Indonesia’s metal ore and concentrate exports are at a standstill after an ore shipment ban and export tax were imposed on January 12 by the government. In the making since 2009, the vague regulations have prompted thousands of layoffs by mandating companies process ore domestically before shipment overseas.

Jakarta implemented the controversial ban despite last-minute changes to ease impacts on giants Freeport-McMoRan Copper & Gold and Newmont Mining Corp.— two of the country’s largest taxpayers. Negotiations remain under way between both companies and the government as both have ceased shipments; Indonesia’s Mineral Entrepreneurs Association has filed a legal challenge.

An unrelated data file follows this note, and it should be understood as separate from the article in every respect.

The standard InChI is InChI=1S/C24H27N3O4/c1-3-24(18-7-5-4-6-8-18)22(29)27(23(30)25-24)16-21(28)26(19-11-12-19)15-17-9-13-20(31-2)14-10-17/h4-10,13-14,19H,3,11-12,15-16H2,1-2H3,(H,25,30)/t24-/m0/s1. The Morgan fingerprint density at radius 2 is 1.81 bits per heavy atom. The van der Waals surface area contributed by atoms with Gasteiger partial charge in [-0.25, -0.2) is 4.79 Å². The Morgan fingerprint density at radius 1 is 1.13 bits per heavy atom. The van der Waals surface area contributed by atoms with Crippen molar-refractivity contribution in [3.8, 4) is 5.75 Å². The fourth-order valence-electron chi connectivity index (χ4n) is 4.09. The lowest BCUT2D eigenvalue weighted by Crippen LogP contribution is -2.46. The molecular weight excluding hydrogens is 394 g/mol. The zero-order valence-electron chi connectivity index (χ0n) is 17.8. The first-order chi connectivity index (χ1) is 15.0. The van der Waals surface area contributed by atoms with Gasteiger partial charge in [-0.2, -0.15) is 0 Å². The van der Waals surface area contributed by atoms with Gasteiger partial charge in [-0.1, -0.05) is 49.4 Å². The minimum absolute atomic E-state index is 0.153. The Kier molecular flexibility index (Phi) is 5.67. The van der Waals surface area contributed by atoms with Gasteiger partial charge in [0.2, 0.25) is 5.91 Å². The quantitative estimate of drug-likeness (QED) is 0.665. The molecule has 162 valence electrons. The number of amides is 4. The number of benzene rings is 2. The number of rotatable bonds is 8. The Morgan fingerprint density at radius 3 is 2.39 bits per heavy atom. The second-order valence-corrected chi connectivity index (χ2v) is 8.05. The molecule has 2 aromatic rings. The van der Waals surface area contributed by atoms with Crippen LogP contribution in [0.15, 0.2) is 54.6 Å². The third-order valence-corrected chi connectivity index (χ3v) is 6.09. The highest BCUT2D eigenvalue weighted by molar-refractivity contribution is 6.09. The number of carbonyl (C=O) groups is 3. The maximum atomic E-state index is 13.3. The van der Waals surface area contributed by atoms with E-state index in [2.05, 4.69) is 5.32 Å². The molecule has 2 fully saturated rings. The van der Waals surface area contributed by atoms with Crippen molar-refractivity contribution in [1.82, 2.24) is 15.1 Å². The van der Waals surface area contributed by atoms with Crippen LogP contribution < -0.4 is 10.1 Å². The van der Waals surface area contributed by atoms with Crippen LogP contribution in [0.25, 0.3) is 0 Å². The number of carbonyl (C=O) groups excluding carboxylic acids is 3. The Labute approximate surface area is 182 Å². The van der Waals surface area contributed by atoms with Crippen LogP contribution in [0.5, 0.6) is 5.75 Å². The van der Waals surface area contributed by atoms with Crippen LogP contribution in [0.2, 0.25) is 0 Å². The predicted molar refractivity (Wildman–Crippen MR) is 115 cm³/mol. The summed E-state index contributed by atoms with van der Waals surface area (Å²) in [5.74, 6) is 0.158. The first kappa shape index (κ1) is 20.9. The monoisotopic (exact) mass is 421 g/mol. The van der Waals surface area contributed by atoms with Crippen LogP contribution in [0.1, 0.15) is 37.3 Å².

The ban left many companies without time to build costly domestic processing facilities in a country beset by poor infrastructure. Indonesia is one of the world’s top exporters of gold, copper, nickel, tin and thermal coal.

The situation is grim for Southeast Asia’s No. 1 economy and its miners ahead of election-driven nationalism, according to analysts. Many fear a shortfall in foreign revenue could widen a record deficit while undermining investor confidence. The ban is expected to cut government revenue by $820 million this year; layoffs have sparked protests in Jakarta.

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